The Directive 2009/81/EC on Defence and Security Procurement under Scrutiny

Sommaire

Before and after

Looking back: an extensive and intensive use of Article 346 of the TFEU

A new flexible instrument

Transposition: a difficult and lengthy process

Implementation: statistical and analytical analysis

Transparency

Tenders Electronic Daily (TED): free access to business opportunities

Notices published on TED: major differences between Member States

Contract awards notices: still too many "No Information"

Total Value of contract awards notices: €10.53 billion only...

Openness and competition

Procurement procedures

Type of contracts: a majority of services contracts

Successful economic operator: 84% based on national territory

Too soon and relatively unfair to say ... no effect

Instability

Learning time and mutual assistance

Publication disparity and the problem of reciprocity

Article 346, still very much in the Member States' minds

Subcontracting, Actions to support SMEs, Direct offsets: a complex equation

Improving Security of Supply between Member States

Harmonisation of the demand side and Industrial Policy

Executive Summary

The Directive 2009/81/EC intends to provide procurement rules tailor-made for defence and security markets and is supposed to lead to more transparency and competition. Most importantly, it should limit the use of the exception clause of Article 346.

While the number of documents published on TED over these past two years has been increasing, this increase is not as significant as expected, and above all it is due to a small group of Member States (France, Germany, and the United Kingdom). This initial survey demonstrates an important disparity in the Member States’ publication practices (contract notices and contract awards). This poses the question of reciprocity. In value, contract awards notified between the 21st August 2011 and the 31st December 2014 represent around €10.53 billion. The year 2014 accounts for around 65% of the total, due to significant contracts notified by the United Kingdom in the field of services and facilities management, and by France on the segments covering Repair and maintenance services of military aircrafts.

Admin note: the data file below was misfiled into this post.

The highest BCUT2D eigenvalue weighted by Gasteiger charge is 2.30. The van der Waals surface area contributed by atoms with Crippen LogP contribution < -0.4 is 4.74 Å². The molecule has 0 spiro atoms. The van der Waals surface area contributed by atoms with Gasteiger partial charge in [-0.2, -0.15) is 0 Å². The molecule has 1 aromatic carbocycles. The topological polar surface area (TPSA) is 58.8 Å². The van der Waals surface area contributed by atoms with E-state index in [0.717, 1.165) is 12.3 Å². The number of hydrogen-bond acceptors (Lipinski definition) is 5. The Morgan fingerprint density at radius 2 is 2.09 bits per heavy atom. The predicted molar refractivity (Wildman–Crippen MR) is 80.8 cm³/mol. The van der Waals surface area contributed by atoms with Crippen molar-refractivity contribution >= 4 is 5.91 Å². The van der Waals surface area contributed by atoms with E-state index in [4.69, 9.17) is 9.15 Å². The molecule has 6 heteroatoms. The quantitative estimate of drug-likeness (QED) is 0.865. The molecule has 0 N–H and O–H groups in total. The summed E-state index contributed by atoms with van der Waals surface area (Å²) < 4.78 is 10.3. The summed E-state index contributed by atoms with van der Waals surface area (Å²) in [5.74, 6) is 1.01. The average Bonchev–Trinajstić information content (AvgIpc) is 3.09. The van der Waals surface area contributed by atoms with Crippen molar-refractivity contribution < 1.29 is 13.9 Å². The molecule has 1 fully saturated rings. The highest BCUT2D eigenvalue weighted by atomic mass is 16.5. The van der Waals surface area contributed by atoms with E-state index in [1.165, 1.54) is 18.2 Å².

The Directive 2009/81/EC is today favoured for contracts dealing with services, the acquisition of equipment deemed to be of a low strategic value, and sub-systems. Over the past three years, all of the major military equipment contracts, thus those that have had a structural effect on the DTIB, were notified without going via the Directive. Previous practices have continued, notably the use of Article 346.

When the contracting authorities/entities provide the name and address of the successful economic operators, in 84% of cases, the selected supplier is based on national territory. An analysis focused on the Member States that have published the most contract award notices (and if we consider non-specified addresses as national, as the European Commission does) demonstrates that the proportion of selected suppliers located on national territory reaches 98% for Germany, 97% for France, 96% for Italy, 96% for Poland, 92% for the United Kingdom, 90% for Romania, and 64% for Finland.

Concretely today acquisition practices seem to show an incomplete and incorrect application of the Directive, with de facto a limited or even non-existent impact on the DTIB. It is indeed too hasty and premature to draw conclusions from such a short period, all the more so given that it generally takes 5 to 10 years for a directive to be fully applied, and this is referring to the civilian sector. Although this new regime is not yet functioning satisfactorily at the present time, the Directive represents an important step in a sector such as defence, which is marked by a significant degree of opacity in acquisition practices.

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